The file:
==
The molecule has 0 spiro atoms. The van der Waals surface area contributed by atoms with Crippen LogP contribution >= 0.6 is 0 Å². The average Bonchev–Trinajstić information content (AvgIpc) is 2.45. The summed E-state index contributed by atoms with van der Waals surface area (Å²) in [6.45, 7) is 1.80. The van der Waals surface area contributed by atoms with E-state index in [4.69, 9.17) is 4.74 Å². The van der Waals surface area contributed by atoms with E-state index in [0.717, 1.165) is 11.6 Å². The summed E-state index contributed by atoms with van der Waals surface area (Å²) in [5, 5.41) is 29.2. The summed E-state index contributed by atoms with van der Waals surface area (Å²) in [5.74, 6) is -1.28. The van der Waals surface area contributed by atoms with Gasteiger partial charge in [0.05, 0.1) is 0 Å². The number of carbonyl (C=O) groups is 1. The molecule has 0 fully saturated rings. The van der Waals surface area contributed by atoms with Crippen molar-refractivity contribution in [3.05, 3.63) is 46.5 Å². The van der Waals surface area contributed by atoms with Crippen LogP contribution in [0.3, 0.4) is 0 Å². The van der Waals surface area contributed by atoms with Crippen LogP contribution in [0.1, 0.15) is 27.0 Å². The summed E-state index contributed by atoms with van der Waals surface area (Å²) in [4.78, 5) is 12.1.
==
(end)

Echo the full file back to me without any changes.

The molecule has 0 spiro atoms. The van der Waals surface area contributed by atoms with Crippen LogP contribution >= 0.6 is 0 Å². The average Bonchev–Trinajstić information content (AvgIpc) is 2.45. The summed E-state index contributed by atoms with van der Waals surface area (Å²) in [6.45, 7) is 1.80. The van der Waals surface area contributed by atoms with E-state index in [4.69, 9.17) is 4.74 Å². The van der Waals surface area contributed by atoms with E-state index in [0.717, 1.165) is 11.6 Å². The summed E-state index contributed by atoms with van der Waals surface area (Å²) in [5, 5.41) is 29.2. The summed E-state index contributed by atoms with van der Waals surface area (Å²) in [5.74, 6) is -1.28. The van der Waals surface area contributed by atoms with Gasteiger partial charge in [0.05, 0.1) is 0 Å². The number of carbonyl (C=O) groups is 1. The molecule has 0 fully saturated rings. The van der Waals surface area contributed by atoms with Crippen molar-refractivity contribution in [3.05, 3.63) is 46.5 Å². The van der Waals surface area contributed by atoms with Crippen LogP contribution in [0.3, 0.4) is 0 Å². The van der Waals surface area contributed by atoms with Crippen LogP contribution in [0.1, 0.15) is 27.0 Å². The summed E-state index contributed by atoms with van der Waals surface area (Å²) in [4.78, 5) is 12.1.